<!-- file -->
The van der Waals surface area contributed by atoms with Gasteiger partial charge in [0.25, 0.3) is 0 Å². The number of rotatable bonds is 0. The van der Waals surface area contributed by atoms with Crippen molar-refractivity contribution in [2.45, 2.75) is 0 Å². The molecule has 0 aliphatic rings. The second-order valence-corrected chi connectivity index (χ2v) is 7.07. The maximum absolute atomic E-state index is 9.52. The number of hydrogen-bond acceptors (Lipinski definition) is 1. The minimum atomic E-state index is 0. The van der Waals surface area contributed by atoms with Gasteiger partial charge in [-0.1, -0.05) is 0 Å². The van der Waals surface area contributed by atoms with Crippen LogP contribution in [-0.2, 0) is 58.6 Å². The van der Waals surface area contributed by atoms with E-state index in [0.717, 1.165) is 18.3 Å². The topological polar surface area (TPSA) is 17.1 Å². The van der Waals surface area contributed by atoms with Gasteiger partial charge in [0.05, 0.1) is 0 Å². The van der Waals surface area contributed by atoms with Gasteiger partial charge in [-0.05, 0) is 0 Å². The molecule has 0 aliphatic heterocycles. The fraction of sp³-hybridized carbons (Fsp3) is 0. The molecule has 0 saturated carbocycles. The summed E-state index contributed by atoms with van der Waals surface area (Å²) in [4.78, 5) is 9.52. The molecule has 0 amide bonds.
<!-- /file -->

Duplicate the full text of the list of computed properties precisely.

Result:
The van der Waals surface area contributed by atoms with Gasteiger partial charge in [0.25, 0.3) is 0 Å². The number of rotatable bonds is 0. The van der Waals surface area contributed by atoms with Crippen molar-refractivity contribution in [2.45, 2.75) is 0 Å². The molecule has 0 aliphatic rings. The second-order valence-corrected chi connectivity index (χ2v) is 7.07. The maximum absolute atomic E-state index is 9.52. The number of hydrogen-bond acceptors (Lipinski definition) is 1. The minimum atomic E-state index is 0. The van der Waals surface area contributed by atoms with Gasteiger partial charge in [-0.1, -0.05) is 0 Å². The van der Waals surface area contributed by atoms with Crippen LogP contribution in [-0.2, 0) is 58.6 Å². The van der Waals surface area contributed by atoms with E-state index in [0.717, 1.165) is 18.3 Å². The topological polar surface area (TPSA) is 17.1 Å². The van der Waals surface area contributed by atoms with Gasteiger partial charge in [0.05, 0.1) is 0 Å². The van der Waals surface area contributed by atoms with Gasteiger partial charge in [-0.05, 0) is 0 Å². The molecule has 0 aliphatic heterocycles. The fraction of sp³-hybridized carbons (Fsp3) is 0. The molecule has 0 saturated carbocycles. The summed E-state index contributed by atoms with van der Waals surface area (Å²) in [4.78, 5) is 9.52. The molecule has 0 amide bonds.